The first-time filmmaker discusses why he chose to make his debut with the biopic of the Yellandu-based politician
Parameshwar Hivrale, a budding actor, who played key roles in several Telugu films - Chiru Godavalu, Lavanya with Love Boys, t0 name a few - is all set to turn a filmmaker with the biopic of Yellandu-based politician Gummadi Narsaiah. While his dream project is set to take off with popular names soon, he discusses the basis behind his directorial dream in a chat with OTTplay.com
I worked as a lead actor in over 11 films. I’ve been media-shy since I entered the industry and have barely taken part in press meets. Without any godfather, I began my career with Chiru Godavalu made by a group of students from Annapurna Film School. I hail from a Marathi-speaking family but spent my childhood in Kamareddy district.
Being in front of the camera didn’t satisfy me much. I always wanted to be a director, I was an accidental actor. I’ve been waiting for the right story all along. As a viewer, I was attracted to biopics though I took up action films and entertainers in my acting stint for survival. I was in quest of stories of contemporary changemakers who dedicated their life to the masses.
The journey towards his debut
I heard from my grandparents that a life in politics/public service was about sacrifice, however I was appalled to see how it’s reduced to a business. Even after seven decades of independence, we’re addressed as a third world country. It’s a struggle to seek justice, have access to something as basic as education and health services with privatisation.
Decoding Gummadi Narsaiah’s life
I wondered if there were any politicians who raised their voice about burning issues all these years, during which I came across the life story of Gummadi Narsaiah, who has been an independent MLA for over 25 years (from 1983-2009), used cycles and buses to commute on a daily basis.
Back then, politicians lead a grounded life with basic necessities, like a common man and made efforts to understand their problems. Only leaders from the communist party were able to set an example. Though Narsaiah followed their principles, he didn’t belong to their party.
The residents of Yellandu went through much turmoil due to coal mining before his 1983 win - their struggle was nothing less than the Kurukshtra battle. Narsaiah was threatened, lured by power and money, but nothing could deter his spirit.
He had a personal setback with his son’s death and yet it didn’t distract from his larger goal. Narsaiah only served the people and wasn’t a conventional potential, ensuring the development of Yellandu and consistently earning the trust of residents. It’s unfortunate that his life story is not known to many.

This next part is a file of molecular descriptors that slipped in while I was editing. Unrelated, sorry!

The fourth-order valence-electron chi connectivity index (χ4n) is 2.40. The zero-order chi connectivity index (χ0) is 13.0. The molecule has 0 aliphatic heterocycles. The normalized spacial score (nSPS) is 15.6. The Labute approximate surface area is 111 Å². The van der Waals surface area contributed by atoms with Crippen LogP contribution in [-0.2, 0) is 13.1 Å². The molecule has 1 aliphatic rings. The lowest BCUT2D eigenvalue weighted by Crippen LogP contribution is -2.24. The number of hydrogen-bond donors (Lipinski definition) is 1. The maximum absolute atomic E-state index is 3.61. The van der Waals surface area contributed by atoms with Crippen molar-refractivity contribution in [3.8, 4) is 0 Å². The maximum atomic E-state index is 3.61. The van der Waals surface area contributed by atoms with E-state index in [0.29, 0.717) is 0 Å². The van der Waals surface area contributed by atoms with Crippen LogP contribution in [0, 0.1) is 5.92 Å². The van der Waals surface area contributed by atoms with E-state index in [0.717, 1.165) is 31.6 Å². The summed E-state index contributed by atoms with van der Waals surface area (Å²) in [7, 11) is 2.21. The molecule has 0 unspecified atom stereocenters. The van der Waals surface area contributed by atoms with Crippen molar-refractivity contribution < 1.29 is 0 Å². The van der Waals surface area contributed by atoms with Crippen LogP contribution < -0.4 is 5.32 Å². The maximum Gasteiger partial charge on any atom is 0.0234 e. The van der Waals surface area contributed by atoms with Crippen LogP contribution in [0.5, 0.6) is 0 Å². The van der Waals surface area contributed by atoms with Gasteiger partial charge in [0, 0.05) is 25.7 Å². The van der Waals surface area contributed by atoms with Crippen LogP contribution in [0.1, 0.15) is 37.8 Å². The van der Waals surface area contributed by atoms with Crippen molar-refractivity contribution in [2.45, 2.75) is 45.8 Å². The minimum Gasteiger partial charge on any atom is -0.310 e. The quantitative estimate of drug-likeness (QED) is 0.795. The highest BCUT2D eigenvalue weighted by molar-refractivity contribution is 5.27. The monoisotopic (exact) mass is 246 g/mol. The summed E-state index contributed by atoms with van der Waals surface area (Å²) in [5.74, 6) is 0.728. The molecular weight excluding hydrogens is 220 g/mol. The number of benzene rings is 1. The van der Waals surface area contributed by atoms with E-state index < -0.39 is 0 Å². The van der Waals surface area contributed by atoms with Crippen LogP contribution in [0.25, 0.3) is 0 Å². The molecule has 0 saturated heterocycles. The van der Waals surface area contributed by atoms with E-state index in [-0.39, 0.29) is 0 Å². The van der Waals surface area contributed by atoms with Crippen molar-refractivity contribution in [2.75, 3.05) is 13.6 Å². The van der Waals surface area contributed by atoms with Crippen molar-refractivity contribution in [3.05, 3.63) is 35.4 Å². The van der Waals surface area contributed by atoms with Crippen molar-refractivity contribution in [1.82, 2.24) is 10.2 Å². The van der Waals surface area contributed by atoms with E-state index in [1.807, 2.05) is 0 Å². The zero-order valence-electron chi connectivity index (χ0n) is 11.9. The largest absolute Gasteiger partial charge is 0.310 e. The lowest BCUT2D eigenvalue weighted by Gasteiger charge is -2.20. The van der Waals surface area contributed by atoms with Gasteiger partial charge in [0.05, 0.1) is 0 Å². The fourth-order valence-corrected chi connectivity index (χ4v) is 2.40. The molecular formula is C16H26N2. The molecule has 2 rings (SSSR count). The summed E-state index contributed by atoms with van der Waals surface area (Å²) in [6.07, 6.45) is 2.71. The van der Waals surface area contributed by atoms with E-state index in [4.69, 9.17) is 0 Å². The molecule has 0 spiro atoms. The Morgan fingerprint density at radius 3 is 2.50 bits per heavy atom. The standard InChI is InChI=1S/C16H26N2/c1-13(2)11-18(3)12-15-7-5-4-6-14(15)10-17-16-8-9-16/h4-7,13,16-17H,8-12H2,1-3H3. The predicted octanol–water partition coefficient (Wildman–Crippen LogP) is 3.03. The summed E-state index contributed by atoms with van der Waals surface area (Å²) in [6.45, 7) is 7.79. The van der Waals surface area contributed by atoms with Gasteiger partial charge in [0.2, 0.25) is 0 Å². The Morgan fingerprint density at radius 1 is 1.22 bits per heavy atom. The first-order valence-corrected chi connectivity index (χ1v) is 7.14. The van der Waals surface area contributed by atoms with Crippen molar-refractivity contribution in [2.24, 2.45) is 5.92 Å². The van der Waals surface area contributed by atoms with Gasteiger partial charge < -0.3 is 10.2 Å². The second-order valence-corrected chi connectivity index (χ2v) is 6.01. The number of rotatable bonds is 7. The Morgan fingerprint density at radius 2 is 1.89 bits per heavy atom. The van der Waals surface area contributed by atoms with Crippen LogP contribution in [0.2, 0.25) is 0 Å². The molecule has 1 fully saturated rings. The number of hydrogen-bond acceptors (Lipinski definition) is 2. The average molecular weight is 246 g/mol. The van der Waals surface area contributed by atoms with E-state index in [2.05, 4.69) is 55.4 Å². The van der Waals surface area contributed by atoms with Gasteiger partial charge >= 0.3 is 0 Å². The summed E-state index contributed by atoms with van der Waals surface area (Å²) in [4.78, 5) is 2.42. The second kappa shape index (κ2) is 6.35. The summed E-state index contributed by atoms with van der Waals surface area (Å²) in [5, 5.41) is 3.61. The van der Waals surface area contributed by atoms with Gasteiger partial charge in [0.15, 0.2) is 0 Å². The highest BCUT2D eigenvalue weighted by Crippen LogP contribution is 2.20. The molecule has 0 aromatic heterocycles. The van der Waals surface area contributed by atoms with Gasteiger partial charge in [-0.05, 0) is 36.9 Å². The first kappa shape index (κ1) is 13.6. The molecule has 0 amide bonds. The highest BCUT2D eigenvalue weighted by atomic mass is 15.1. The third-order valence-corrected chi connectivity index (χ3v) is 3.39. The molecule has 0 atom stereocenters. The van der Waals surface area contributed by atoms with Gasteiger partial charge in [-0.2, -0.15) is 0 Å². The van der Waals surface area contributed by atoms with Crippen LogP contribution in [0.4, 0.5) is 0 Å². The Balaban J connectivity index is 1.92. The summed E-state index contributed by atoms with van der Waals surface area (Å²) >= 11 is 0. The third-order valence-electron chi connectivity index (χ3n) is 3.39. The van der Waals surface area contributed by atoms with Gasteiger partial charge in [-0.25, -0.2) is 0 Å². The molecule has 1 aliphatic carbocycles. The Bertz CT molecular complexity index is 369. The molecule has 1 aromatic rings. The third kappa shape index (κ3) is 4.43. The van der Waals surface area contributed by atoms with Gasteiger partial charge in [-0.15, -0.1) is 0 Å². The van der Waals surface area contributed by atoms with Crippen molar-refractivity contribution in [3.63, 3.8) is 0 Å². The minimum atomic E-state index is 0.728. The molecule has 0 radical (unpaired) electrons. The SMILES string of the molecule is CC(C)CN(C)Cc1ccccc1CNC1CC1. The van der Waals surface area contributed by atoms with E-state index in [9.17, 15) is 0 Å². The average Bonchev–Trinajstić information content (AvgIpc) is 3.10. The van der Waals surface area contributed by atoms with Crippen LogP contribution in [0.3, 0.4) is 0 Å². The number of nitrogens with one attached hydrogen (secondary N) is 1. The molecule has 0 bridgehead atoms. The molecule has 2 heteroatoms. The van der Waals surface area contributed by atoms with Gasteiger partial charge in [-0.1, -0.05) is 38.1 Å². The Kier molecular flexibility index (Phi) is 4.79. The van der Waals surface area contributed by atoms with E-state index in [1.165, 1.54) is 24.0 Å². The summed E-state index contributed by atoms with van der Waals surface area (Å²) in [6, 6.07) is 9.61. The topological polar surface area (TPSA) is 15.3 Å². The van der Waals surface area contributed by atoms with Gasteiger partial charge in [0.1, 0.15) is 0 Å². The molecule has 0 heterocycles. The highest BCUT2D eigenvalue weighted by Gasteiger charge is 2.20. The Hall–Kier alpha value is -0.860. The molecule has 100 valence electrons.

Why it’s important to tell his story?
It’s not difficult to make money by telling stories that sell, but I aim to inspire a small section of audience with his biopic. The film may or may not be successful, though my attempt is to trigger some change among the public through his story.
Much like KGF, Gummadi Narsaiah’s biopic has all necessary commercial ingredients to strike a chord with audiences. I genuinely believe my story will make a difference and I’ve held onto it, regardless of all the obstacles I’ve faced. We’d recently finalised a popular actor-director to play the lead role.
I approached many artists for it, and though they said yes initially, they opted out due to time constraints and commercial obligations. I wanted to release it during the election season, but every film has its destiny. Kiran Kallakuri of Adwitiya Movies, who produced Krishna Rama and Grey, came forward to back it. An eminent actress has come on board to play the daughter’s role.
Why the daughter’s role is equally significant in the biopic?
Gummadi Anuradha was witness to all the struggles that her father faced, believed that education was a tool to progress. Narsaiah’s daughter studied law, funded her education through part time jobs and became a professor later. Upon repeated requests from the residents, she took long leave from work, entered politics, contested as an independent leader though her father advised against the idea. It’s hard to imagine the biopic without her character and the actress we’ve roped in was quite motivated to be a part of it.